Saudi Arabia has the highest rate of congenital abnormalities in children due to genetic mutation and some other causes. So, my primary involvement in pediatrics is cerebral palsy. We have a lot of patients with cerebral palsy- about 6 to 7 among 8 cases are of cerebral palsy. Also, there are many patients with genetic mutations like Dandy-Walker syndrome, and Angelman syndrome. All these patients with cerebral palsy and genetic mutations are referred to me.
Dr. Darshit Patel: What differences have you observed since you studied in India and then moved to Saudi Arabia? Do you think there’s enough awareness or recognition when it comes to physiotherapy comparing both countries?
Dr. Mohammed Amjad Khan (PT): Honestly speaking, before the period of the coronavirus pandemic, physiotherapy was not well known among the different societies and different corners of the world. It was mostly known as massage therapy. But, during the post-Corona period, since the physiotherapists put their lives into saving the patients of Corona, now, physiotherapy has gained a lot of name and recognition throughout the world. Now, physical therapy is a very disciplined and well-mannered profession in the current era.
Dr. Darshit Patel: Have you seen any differences when it comes to physiotherapy especially after the FIFA World Cup and especially when Ronaldo decided to move towards the Middle East? Do you think there are some changes in the system or the basic management when it comes to sports physiotherapy?
Dr. Mohammed Amjad Khan (PT): No, honestly speaking, I didn’t see any such change. Because, for FIFA, the management of sports injury in soccer is guided by FIFA 11+ Sports Injury Prevention program. So, all the sports physiotherapists who are involved in treating soccer players, have to stick to the guidelines of the Injury Prevention Program. And it’s a very good program; in the last Meta Analysis I reported, there has been a 47% decrease in the non-specific knee injury rate in the teams who implemented FIFA 11+ Sports Injury Prevention program in their warmup program.
Dr. Darshit Patel: Apart from physiotherapy, if you had a choice, what other profession would you have gone into?
Dr. Mohammed Amjad Khan (PT): Sincerely speaking, I would like to go into the detective field.
Dr. Darshit Patel: And what makes you choose the detective field?
Dr. Mohammed Amjad Khan (PT): Because I am a kind of detective person- digging holes from anywhere, trying to take out this data and search out that data. So, all these make me a detective person.
Dr. Darshit Patel: Have you read any novels or watched any series/movies which specifically inspired you for this?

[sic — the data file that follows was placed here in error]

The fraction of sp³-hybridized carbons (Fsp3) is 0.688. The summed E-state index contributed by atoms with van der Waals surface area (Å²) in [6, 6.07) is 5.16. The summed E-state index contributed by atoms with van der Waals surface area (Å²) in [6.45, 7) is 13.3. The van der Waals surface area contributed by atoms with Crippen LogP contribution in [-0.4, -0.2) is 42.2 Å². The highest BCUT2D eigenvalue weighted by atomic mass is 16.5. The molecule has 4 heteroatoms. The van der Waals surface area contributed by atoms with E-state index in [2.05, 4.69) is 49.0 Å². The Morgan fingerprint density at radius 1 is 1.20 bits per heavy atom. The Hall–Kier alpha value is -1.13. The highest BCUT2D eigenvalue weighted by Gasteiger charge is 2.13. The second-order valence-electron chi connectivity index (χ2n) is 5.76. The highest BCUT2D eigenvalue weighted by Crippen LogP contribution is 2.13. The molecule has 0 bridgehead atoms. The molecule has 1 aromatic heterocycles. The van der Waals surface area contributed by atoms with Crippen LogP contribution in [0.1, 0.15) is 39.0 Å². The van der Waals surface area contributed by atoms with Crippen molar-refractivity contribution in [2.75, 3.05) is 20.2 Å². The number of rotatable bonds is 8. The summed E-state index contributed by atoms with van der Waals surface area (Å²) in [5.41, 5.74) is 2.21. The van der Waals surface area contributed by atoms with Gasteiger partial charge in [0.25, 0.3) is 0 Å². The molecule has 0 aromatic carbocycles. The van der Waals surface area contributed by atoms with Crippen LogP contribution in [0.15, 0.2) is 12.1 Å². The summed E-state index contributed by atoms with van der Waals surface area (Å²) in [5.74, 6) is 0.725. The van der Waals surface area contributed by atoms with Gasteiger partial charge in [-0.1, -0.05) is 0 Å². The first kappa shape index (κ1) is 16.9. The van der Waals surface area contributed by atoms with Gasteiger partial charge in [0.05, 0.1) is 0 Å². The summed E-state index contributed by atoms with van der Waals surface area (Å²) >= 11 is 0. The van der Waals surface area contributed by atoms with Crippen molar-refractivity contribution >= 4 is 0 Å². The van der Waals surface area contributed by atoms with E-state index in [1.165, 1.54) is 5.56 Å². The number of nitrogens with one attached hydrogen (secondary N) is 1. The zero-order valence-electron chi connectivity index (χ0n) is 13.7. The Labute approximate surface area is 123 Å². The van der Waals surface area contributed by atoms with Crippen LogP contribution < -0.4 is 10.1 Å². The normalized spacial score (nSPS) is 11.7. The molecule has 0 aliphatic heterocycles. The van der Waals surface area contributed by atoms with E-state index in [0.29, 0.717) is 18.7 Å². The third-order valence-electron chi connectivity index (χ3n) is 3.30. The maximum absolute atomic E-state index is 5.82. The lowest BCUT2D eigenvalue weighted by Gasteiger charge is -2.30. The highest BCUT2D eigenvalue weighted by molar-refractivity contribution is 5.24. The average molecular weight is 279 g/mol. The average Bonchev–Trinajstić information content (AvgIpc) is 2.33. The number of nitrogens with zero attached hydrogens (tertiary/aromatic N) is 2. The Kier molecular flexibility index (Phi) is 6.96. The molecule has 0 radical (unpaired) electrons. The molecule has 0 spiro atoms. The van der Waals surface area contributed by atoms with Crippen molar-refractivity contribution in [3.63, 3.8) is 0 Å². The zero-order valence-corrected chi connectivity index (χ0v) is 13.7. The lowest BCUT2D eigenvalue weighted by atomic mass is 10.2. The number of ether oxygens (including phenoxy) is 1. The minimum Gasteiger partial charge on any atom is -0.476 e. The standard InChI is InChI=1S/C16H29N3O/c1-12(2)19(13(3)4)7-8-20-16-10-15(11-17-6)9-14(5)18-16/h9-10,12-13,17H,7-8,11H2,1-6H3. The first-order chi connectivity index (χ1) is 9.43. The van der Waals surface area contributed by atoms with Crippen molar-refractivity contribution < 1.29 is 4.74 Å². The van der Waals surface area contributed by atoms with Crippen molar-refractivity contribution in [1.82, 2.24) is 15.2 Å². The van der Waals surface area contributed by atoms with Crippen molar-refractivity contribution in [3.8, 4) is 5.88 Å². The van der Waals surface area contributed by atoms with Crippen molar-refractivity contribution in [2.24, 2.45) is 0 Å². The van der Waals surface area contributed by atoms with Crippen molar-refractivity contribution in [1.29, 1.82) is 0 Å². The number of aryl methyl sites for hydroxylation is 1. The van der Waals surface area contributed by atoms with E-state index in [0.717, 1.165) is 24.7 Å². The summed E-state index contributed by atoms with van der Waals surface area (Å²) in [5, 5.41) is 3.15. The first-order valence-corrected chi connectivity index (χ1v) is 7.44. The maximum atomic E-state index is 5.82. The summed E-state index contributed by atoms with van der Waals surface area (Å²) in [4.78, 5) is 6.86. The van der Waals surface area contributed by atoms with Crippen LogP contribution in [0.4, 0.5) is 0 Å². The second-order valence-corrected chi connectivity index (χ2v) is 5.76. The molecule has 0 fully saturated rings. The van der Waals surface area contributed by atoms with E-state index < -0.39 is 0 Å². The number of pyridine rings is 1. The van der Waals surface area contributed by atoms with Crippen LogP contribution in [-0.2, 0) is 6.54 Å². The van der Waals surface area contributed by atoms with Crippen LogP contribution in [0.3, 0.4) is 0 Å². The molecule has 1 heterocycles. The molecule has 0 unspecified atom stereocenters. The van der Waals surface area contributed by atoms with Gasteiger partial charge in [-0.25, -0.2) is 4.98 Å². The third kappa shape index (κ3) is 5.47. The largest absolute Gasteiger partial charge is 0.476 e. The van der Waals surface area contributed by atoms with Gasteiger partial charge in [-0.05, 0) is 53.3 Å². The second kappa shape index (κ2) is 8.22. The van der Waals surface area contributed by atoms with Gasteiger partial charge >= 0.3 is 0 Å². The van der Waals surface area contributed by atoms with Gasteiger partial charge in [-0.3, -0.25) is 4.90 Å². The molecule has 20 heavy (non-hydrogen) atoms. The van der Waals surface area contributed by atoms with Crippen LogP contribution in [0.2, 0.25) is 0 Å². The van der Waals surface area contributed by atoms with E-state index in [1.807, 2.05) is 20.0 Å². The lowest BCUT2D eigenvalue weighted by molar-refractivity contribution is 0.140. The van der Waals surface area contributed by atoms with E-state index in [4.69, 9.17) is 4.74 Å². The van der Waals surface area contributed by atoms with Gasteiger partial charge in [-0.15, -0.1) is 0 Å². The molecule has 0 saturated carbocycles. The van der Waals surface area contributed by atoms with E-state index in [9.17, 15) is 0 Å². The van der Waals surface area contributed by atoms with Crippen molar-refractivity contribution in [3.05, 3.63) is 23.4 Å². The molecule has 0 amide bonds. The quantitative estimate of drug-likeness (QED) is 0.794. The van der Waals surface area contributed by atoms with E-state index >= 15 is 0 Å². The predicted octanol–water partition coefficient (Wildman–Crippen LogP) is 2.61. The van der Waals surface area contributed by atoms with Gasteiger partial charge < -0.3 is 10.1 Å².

Dr. Mohammed Amjad Khan (PT): Sherlock Holmes we used to read - The Hound of Baskervilles.
Dr. Darshit Patel: Do you often travel to India?
Dr. Mohammed Amjad Khan (PT): Yeah, I traveled last year and that was after 8 years. There is no exact time or tenure that I specifically travel for. But it has been a long time for me since I have gone there. Last time, I stayed in India for just 10 days and then came back because of work. Because of my responsibilities at work, I don’t get enough time to travel anywhere or even to give some time for myself.
Dr. Darshit Patel: Do you have any advice for the young, budding physiotherapist and what would you suggest to them regarding the future of physiotherapy?
Dr. Mohammed Amjad Khan (PT): The future of physiotherapy is very golden and inspiring. The field of physiotherapy is growing very well, especially the field of sports. Because, nowadays, due to franchises, the sports events like IPL, football tournaments, kabaddi tournaments, and basketball tournaments, are creating opportunities for sports physical therapists to come up with a role in the field. So, as a physical therapist, I would like to advise them to be strict with evidence-based practice and follow the recent advances in physical therapy. Look at the ways to differentiate and assess things. Two patients or two athletes are not the same- in the matter of physical health or in the matter of being prone to develop injuries.
Dr. Darshit Patel: From your practice, is/are there any case(s) that you distinctively remember and that have laid an impact on you?
Dr. Mohammed Amjad Khan (PT): Yeah, when you are involved in neurological cases- it is the area where you are being seen as a physiotherapist, where you have to show your real skills and where you have to work very hard to improve the quality of life of your patient. So, for me, I have treated patients for around 6 or 7 years just to make them walk and live independently. So it’s not just one or two, there are lots of cases I have seen where after the intimation of physical therapy, the lifestyle of not just the patients, but their families also changed because of the burden they were lifting before starting physical therapy. Many cases make you feel proud that you have worked with these cases, that you have some role in their lives, that you have changed their lives, and that you have removed some burden from their families.
Dr. Darshit Patel: When we talk about medicine or healthcare, the best result is achieved when there is proper coordination between different health-science professionals, as in, a multidisciplinary approach. Have you seen any discrepancies, e.g. when you are dealing with an orthopedic surgeon? Do you feel there are any discrepancies or is it going well?